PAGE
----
Mounting My Images on Plywerk Bamboo Panels

I have two solo shows coming up in the next few months (stay tuned!) and I was trying to find a non-standard way of mounting my images. I do like the typical matte board and black-museum-frame look, but for the Botanica Obscura work, I wanted to try something new–and, well, something more fitting. Right about that time I had been researching Dane Creek’s covers for the folios I am making (stay tuned some more!), I came across his post Plywerk Mounting Panel Review.

Long story short, I ordered a few test pieces and for the most part have been favorably impressed. Attaching your image is a straight forward process, if a little nerve wracking at first–you  have to get the print on the ph-neutral adhesive correctly the first time, or the whole assembly may be ruined. You also have to be quite careful when trimming the edge of the print to the edge of the mount. Clear mounting and trimming instructions are included with every order. Plywerk mounts are offered in a large number of sizes and thicknesses, and in Birch and Bamboo–architects and builders will recognize the Bamboo base material as PlybooPlywerk also offers Photoshop .PSD files on their site here, that are designed so you can add your own image on a layer, for marketing and sales and such. That’s a nice touch. Here are two different versions of one of my Botanica Obscura images:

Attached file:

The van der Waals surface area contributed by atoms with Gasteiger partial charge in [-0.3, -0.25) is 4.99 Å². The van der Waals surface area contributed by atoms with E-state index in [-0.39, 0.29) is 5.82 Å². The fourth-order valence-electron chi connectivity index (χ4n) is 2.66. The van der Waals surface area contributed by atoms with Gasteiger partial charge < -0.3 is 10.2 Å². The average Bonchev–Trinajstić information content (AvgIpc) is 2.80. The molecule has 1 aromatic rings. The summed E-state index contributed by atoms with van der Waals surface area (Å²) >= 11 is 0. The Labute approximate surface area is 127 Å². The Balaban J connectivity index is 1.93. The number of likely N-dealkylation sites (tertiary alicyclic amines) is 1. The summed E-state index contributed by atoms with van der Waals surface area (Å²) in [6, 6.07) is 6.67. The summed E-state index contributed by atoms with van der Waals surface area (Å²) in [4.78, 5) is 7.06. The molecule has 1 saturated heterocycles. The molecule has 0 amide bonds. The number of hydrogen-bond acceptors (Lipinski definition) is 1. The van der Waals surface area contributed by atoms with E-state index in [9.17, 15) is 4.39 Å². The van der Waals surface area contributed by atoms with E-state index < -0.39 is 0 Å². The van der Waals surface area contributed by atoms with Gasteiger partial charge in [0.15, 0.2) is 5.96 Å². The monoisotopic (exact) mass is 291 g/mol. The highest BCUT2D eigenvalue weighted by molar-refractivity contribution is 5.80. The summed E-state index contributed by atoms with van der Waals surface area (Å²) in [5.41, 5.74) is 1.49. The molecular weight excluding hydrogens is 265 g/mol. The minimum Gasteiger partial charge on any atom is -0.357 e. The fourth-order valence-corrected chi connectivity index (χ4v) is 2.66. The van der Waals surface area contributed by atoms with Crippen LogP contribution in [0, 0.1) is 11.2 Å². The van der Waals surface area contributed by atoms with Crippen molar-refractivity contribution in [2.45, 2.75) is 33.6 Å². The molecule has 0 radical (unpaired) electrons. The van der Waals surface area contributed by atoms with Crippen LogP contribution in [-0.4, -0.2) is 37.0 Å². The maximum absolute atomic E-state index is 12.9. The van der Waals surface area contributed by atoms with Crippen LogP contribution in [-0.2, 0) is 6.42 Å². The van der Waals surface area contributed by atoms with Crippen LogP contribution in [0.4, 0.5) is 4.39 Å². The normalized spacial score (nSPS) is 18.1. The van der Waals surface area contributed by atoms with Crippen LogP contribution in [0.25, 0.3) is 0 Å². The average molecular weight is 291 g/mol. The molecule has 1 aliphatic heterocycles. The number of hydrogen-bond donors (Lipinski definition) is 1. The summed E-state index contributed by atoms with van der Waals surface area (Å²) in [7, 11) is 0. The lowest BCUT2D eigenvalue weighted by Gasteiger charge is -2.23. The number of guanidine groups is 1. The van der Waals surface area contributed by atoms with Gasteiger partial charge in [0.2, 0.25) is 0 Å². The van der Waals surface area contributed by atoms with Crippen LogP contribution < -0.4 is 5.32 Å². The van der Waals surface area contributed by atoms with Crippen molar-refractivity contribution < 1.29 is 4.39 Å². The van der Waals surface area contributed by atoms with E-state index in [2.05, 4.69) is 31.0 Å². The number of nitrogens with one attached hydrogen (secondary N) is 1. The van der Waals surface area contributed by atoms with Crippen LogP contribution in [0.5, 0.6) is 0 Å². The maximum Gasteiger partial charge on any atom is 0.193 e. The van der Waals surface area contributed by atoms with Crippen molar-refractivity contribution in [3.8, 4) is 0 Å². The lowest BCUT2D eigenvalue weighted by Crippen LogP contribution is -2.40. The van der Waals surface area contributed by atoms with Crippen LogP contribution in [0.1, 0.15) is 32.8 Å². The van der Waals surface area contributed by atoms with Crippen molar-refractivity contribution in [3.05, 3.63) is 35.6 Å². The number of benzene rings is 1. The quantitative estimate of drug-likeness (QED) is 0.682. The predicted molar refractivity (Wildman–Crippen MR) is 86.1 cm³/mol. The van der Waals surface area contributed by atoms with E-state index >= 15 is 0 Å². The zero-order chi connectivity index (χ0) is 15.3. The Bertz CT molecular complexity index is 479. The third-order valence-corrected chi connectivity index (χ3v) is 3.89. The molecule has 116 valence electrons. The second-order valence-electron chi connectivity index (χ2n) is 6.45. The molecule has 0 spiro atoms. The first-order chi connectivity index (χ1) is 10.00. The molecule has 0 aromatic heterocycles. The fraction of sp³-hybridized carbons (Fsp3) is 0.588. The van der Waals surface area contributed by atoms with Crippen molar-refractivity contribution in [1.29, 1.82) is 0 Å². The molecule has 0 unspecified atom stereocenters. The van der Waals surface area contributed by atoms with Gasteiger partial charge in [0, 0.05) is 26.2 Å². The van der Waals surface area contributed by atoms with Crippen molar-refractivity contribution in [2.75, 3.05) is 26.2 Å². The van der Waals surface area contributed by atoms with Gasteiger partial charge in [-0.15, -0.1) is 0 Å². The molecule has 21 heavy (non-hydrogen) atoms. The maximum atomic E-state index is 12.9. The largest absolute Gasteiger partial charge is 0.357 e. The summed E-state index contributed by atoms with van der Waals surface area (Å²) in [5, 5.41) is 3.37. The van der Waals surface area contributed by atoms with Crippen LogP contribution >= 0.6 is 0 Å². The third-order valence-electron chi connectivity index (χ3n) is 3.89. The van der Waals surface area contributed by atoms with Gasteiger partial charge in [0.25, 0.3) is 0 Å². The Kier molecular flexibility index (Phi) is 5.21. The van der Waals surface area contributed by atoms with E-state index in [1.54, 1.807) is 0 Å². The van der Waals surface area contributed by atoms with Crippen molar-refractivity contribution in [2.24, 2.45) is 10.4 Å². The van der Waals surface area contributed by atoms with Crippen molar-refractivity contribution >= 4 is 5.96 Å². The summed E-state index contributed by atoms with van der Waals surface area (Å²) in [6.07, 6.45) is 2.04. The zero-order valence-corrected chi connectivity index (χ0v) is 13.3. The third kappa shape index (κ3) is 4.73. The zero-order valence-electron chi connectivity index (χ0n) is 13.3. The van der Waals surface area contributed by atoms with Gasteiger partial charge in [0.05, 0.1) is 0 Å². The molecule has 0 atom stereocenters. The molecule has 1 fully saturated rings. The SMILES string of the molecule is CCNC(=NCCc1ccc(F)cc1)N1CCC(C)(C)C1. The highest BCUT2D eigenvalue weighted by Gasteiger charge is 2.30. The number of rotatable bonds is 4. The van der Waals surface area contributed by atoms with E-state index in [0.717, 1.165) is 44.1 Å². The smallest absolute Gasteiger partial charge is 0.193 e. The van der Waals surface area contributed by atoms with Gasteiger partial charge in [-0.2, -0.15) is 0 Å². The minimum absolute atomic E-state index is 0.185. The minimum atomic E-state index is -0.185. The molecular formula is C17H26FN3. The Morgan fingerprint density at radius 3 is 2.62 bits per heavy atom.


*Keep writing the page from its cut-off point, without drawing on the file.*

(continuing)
Photograph Of Jon Witsell's Botanica Obscura Image Mounted On A Plywerk Bamboo Panel

 

 

I’m using 310gsm Canson Infinity Platine Fibre Rag which is the inkjet version of the paper platinum/palladium printers have used for years. It has a nice surface, is acid free, and contains no optical brightening agents (OBAs). One of the reasons why I picked this paper was that this type of mounting is designed to be shown–not squirreled away in a collector’s dark cabinet. No OBAs means that there won’t be a shift to yellow as the brighteners lose their ability to fluoresce over time. I gave the mounted image 24 hours to let the adhesive set, then sprayed the image with two coasts of Premier Print Spray to help prevent scratches and finger prints on the image surface.

To sum up, I really like the Bamboo mounts for these particular images–they make for a more intimate, organic presentation.

 Plywerk Bamboo.

This entry was posted in Black and White Photography, Fine Art Printing, Print Mounting, Technical and tagged , .

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